Night shift -- can you just take it easy, please? - page 7

I'm a day shift nurse. I usually handle 5 patients on days on a busy cardiac tele unit. On any given day shift, there are usually ten different tasks on 5 different patients, many more demanding... Read More

  1. Visit  Armygirl7 profile page
    1
    In a professional situation eye-rolling is just childish and unacceptable.

    I like to point that out with a simple, gently delivered, objective observation "I see you're rolling your eyes at me. Is there something you want to say to me, because an eye-roll is too ambiguous for me and I think communication during report should be clear." A lot of PEOPLE in this world (and NEWSFLASH: this includes male nurses!!) are passive aggressive. I have zero tolerance for that because it does not serve our patients.

    Habitual eye-rollers often don't even realize they are doing it. Anyone I've ever pointed it out to in nursing or in my previous profession has never rolled their eyes at me again. I don't have to like all my co-workers - I just have to respect them and work well with them, and that's what I expect in return.

    I am a new nurse working nights and if I am unable to leave a perfect clean slate for the day shifter I will apologize because of course I KNOW I am adding to their burden, but tasks rolling into the next shift are just a fact of nursing life and many, many factors come into play that affect whether I can finish every little thing.

    That's why I never judge the day shift reporting off to me - how the he11 do I know what kind of day they had? I would never presume. I mean - it's WORK - it isn't easy. Most definitely some of those factors are systemic so bickering between shifts just maintains the status quo with no energy put toward real change.

    It's all just common courtesy- stuff our mamas, papas, grannies, grampies, and teachers should have taught us long ago!!! But in my experience I would say approx 30% of people, regardless of their job title, are just plain clueless, rude, inconsiderate and unprofessional. It is what it is.

    Viva the wonderful 70% that aren't!! :spin:
    JRP1120, RN likes this.
  2. Visit  Lynx25 profile page
    1
    Is there a patient ratio that changes between night/day?

    I'm LTC, Day shift has 20-30 patients, and Night has 60. Between all of the bolus feedings that are in our unit, and the jittery rehab patients, I try to never leave night shift anything to do, even if I have to stay a little late.

    There's some days where you just aren't going to get everything done though, and I think everyone should understand that, and be willing to pick up a little slack here and there.
    wooh likes this.
  3. Visit  firstlight profile page
    4
    It never ends. I have heard these comments for thirty plus years.
    Each shift thinks the other is not pulling their weight. Can't we get along.
    I get so tired of it.
    Poi Dog, Esme12, joanna73, and 1 other like this.
  4. Visit  NeoPediRN profile page
    5
    Maybe we should make a thread dedicated to the ways we help each other as a way to spread good morale. Happiness can be as infectious as misery. Today at change of shift we had a baby who became critically ill and had to be transferred to a tertiary care ICU. I stayed to help stabilize and prepare for transfer, and ended up there an extra 3 1/2 hours. I felt really guilty about leaving a mess for the next shift, and rather than stay up thinking about it all night it was just better to stay there and give the oncoming nurse a hand because she still had three patients to care for. Everything went smoothly, she felt better to have help and I left with a clear conscience. Anyone else have a team work moment to share for today?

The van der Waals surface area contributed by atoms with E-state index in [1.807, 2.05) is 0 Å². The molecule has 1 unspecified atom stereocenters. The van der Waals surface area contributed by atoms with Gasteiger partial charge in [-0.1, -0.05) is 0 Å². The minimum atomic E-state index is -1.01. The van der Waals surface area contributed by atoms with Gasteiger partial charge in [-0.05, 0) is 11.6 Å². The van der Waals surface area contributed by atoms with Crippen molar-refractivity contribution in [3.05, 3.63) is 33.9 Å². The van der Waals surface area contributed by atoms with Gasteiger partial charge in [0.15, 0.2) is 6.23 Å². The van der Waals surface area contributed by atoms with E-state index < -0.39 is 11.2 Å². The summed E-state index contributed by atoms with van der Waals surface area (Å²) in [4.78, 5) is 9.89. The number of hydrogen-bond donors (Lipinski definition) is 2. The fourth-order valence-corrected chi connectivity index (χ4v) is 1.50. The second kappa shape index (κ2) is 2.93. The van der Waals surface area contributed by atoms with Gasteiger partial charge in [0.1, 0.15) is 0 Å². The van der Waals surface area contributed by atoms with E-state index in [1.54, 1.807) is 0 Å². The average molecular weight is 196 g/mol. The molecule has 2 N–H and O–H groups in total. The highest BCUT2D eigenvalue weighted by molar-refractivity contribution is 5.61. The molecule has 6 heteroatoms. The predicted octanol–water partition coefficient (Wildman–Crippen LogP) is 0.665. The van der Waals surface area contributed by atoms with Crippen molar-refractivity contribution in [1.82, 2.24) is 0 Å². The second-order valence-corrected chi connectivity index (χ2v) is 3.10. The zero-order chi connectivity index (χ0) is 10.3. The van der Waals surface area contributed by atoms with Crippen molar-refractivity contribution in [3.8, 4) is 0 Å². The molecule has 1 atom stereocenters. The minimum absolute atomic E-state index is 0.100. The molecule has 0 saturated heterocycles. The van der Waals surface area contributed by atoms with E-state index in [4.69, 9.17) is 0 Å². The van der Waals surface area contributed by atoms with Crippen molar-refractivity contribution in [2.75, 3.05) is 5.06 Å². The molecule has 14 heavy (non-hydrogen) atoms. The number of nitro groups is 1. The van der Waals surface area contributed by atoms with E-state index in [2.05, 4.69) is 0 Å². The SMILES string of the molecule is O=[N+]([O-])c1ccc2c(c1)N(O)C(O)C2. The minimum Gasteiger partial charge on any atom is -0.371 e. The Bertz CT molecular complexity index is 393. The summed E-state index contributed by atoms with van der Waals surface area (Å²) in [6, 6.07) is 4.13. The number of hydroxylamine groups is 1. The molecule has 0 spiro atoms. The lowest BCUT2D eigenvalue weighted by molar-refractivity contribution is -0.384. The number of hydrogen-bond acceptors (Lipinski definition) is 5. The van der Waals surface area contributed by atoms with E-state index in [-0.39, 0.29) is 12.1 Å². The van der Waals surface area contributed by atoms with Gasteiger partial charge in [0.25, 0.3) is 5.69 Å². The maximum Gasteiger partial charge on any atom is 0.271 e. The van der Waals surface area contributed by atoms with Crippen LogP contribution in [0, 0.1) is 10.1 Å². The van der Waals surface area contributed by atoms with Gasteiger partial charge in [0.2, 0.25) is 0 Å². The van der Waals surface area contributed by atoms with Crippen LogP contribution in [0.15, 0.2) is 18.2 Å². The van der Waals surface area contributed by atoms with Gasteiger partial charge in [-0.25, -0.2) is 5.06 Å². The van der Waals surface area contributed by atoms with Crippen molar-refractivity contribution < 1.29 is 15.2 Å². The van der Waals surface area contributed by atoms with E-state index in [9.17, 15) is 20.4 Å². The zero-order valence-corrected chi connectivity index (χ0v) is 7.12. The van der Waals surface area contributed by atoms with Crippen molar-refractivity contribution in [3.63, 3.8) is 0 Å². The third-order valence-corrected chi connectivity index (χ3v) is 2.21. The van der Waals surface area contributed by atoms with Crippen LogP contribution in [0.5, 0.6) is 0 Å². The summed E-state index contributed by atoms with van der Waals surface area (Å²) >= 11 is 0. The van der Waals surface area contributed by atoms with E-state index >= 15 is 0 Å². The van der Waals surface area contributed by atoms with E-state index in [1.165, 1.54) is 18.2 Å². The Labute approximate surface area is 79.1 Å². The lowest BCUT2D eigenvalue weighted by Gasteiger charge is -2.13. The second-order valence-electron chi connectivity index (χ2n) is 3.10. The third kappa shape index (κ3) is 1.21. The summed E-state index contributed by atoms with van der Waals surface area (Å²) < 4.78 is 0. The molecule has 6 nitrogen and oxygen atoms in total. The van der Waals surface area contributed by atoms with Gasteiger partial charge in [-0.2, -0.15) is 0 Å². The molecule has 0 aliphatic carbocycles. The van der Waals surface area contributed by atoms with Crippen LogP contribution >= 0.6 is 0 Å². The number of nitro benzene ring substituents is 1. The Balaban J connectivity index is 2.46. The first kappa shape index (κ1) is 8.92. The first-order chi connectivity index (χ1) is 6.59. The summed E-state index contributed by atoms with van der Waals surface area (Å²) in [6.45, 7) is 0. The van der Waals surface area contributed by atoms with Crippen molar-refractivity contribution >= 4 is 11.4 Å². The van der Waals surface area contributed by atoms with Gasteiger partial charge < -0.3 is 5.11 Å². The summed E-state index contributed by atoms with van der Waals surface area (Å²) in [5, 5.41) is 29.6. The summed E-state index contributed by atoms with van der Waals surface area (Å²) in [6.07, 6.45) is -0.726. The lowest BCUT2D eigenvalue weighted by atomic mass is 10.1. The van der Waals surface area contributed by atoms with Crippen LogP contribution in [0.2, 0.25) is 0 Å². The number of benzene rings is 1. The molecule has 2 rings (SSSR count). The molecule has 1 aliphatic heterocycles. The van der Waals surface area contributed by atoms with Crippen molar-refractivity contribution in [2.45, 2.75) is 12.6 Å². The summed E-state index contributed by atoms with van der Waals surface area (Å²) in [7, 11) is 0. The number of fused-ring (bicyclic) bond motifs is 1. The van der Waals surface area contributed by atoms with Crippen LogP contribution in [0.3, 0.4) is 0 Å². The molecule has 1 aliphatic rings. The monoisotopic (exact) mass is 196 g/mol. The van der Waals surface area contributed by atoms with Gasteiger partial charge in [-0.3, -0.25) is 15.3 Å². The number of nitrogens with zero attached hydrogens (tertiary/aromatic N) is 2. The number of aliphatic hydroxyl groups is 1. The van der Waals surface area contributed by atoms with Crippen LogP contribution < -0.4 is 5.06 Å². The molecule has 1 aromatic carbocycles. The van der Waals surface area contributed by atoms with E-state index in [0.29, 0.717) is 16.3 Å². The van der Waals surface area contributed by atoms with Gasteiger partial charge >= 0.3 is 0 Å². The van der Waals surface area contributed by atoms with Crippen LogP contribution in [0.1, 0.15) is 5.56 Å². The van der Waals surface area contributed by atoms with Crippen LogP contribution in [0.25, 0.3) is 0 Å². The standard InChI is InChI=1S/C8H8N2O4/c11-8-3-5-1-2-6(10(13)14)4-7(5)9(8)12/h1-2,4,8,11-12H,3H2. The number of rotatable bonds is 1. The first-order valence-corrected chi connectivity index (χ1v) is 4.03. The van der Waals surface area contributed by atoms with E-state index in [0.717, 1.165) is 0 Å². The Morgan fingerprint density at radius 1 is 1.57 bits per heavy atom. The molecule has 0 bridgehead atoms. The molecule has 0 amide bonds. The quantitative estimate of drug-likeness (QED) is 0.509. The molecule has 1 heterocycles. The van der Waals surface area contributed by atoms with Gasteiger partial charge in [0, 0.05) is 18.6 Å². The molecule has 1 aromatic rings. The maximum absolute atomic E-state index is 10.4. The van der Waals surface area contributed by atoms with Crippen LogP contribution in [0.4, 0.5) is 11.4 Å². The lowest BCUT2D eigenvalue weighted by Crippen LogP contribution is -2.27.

WillowNMe, Armygirl7, Poi Dog, and 2 others like this.
  5. Visit  Horseshoe profile page
    2
    I have worked both night shift and days in my unit. Night shift is harder than days in certain ways; just the pure fact of having to work against your body's natural rhythms is difficult. Frequently you do have less support staff on hand and you feel the pressure of having to make good critical thinking nursing judgments so that you either don't call docs unnecessarily in the middle of the night, or worse, overstep your bounds or scope of practice by doing things you shouldn't in an attempt to avoid disturbing your on call docs. A lot of care is by necessity crammed in at the end of the shift-labs, baths, etc. vs. spread out through the night. If you have a patient (or several) who are really hard sticks, or huge code brown right after you've give baths, this can really throw a wrench into your plans to leave the day shift with a clean slate when they come on.

    In ICU, patients cannot travel to tests without the nurse present. This was a huge, huge source of stress on days. While you're in CT with one patient, you are NOT there to take care of your other one. This puts you instantly behind and you can spend the rest of the day futilely trying to catch up. Days involves a lot of traveling around with your patients, something that nights rarely has to do. The docs, the constant new orders, family, etc., yes, in these ways day shift has it much harder.